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CBC quits Twitter over errant profile label

Canada's public broadcaster says the "government-funded" label, which now includes the number "69," is erroneous.

Canada's public broadcaster says the "government-funded" label, which now includes the number "69," is erroneous.

A electronic newsgathering van used by Canadian public broadcaster CBC and Radio Canada. (Photo by P. Oberstein via Wikimedia Commons, Graphic by The Desk)
A electronic newsgathering van used by Canadian public broadcaster CBC and Radio Canada. (Photo by P. Oberstein via Wikimedia Commons, Graphic by The Desk)

The Canadian Broadcasting Corporation says it is will stop using Twitter on a temporary basis after the platform affixed a “government-funded media” label to some of its social media profiles.

The decision mirrors similar action taken by public broadcasters NPR and PBS in the United States over similar labels that were wrongly applied to their main Twitter accounts over the last few weeks.

In a statement, an official with the CBC — which also operates Radio Canada — said Twitter’s decision to falsely label its accounts with a “government-funded” tag “undermines the accuracy and professionalism” of its journalists, who use the service to connect with Canadians on a daily basis.

“Consequently, we will be pausing our activity on our corporate Twitter account and all CBC and Radio-Canada news-related accounts,” the official said.

The temporary ban does not extend to Canadian journalists who work for the CBC or Radio Canada, who are free to continue using Twitter as they see fit.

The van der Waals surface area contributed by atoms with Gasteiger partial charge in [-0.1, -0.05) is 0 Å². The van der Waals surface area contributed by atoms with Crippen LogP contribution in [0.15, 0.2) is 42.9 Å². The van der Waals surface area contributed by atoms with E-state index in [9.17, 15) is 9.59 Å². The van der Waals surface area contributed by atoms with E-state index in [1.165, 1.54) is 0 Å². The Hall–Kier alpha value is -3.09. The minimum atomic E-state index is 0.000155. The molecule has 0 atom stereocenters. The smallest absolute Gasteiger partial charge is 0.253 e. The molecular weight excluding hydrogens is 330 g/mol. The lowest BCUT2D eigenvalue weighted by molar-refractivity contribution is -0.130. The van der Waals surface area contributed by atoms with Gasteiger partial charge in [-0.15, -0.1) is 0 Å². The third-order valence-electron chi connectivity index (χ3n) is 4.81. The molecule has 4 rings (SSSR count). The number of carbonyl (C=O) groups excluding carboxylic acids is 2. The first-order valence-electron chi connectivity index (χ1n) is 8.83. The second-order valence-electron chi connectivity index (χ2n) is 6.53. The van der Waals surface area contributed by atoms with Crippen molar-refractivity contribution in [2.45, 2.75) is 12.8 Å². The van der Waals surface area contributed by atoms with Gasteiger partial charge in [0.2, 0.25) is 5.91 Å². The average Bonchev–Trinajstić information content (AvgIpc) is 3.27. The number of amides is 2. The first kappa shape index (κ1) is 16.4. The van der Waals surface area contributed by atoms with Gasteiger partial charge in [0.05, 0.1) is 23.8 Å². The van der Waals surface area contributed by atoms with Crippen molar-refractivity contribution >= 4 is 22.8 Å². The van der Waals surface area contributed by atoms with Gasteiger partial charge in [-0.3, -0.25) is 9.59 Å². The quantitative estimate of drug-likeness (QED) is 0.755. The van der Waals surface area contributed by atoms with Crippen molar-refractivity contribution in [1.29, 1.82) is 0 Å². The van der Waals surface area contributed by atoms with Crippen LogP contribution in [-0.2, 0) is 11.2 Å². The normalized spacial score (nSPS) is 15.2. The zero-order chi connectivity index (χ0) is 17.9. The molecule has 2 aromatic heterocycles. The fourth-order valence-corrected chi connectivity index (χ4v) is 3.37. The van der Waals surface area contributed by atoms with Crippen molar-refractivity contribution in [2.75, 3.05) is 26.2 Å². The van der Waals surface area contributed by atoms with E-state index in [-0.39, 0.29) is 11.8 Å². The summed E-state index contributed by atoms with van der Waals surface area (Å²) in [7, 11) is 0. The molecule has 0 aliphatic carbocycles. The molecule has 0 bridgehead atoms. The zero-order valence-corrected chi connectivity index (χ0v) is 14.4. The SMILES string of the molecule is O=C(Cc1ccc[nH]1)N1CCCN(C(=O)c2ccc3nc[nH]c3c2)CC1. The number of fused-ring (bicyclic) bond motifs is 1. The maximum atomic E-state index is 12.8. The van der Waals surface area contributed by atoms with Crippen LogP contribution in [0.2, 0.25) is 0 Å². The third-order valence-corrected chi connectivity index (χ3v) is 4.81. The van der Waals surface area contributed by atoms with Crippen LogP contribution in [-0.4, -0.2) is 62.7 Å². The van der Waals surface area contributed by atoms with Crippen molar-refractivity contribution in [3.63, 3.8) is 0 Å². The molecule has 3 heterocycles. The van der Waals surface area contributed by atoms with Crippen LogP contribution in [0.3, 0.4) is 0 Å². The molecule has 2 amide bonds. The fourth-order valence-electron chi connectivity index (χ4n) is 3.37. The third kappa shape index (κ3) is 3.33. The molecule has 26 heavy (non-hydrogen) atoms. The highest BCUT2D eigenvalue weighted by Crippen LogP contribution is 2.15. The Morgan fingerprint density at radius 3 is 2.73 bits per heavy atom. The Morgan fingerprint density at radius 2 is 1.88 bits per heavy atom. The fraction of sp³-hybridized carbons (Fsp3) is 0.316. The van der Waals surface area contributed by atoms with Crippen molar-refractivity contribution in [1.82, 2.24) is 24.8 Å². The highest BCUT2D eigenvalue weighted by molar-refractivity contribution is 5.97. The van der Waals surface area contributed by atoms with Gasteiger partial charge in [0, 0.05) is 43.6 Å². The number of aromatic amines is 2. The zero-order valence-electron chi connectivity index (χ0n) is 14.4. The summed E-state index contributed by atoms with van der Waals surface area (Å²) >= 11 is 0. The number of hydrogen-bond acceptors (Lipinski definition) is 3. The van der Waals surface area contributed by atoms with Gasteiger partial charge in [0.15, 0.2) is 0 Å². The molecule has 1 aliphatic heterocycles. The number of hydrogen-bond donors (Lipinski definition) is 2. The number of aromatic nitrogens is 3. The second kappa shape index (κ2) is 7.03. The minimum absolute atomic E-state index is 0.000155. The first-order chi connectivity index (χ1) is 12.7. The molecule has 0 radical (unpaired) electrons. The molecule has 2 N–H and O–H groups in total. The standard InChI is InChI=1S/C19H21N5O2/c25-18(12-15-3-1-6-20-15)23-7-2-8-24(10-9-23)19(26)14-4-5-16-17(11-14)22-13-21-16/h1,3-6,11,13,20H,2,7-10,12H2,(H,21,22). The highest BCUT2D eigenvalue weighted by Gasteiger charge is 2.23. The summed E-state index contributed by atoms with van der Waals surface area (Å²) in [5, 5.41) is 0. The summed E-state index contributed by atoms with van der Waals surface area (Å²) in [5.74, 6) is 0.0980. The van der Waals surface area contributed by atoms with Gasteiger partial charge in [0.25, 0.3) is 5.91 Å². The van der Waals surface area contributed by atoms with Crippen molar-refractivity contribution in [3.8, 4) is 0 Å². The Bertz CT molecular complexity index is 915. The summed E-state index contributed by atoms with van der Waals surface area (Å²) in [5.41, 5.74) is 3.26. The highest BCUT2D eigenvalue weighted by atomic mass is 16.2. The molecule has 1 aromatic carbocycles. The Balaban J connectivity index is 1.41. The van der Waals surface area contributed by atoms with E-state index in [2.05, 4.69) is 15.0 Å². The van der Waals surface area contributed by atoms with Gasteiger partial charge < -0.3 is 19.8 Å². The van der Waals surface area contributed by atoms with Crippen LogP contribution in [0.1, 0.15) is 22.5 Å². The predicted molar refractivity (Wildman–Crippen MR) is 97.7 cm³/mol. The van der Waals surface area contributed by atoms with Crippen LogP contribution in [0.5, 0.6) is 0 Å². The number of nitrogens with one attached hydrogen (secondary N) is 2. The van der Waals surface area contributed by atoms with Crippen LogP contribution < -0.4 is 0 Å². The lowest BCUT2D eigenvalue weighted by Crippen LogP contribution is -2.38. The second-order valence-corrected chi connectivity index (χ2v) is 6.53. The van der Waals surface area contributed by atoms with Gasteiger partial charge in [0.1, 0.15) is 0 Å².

Earlier in the week, the CBC sent a letter to Twitter and its owner, tech mogul Elon Musk, arguing the label misconstrues how the CBC is funded and operated. While the CBC receives less than 70 percent of its funding from the public, the editorial output of CBC and Radio Canada isn’t controlled by any government official or agency.

Musk responded to the letter by amending the label on the CBC’s main account to read “69% government-funded.” The number “69” is widely used in immature pop culture to reference a type of oral sex.

The labels on some news accounts continues a pattern of juvenile behavior by Musk toward reporters and news outlets since he acquired Twitter last October for $44 billion. Days after the deal was done, Musk hired two actors to portray laid off Twitter workers with the last names “Ligma” and “Johnson” as part of a prank played on reporters who were outside Twitter’s San Francisco offices to cover actual layoffs happening at the company. (Early news reports by CNBC and others erroneously claimed Ligma and Johnson were actual former employees before the ruse was realized.)

In mid-March, Musk reactivated an e-mail account used by reporters to send inquiries to Twitter, which stopped responding after he fired most of the company’s public relations team. The e-mail account now automatically replies to all messages with a small picture of poop.

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About the Author:

Matthew Keys

Matthew Keys is a nationally-recognized, award-winning journalist who has covered the business of media, technology, radio and television for more than 11 years. He is the publisher of The Desk and contributes to Know Techie, Digital Content Next and StreamTV Insider. He previously worked for Thomson Reuters, the Walt Disney Company, McNaughton Newspapers and Tribune Broadcasting.
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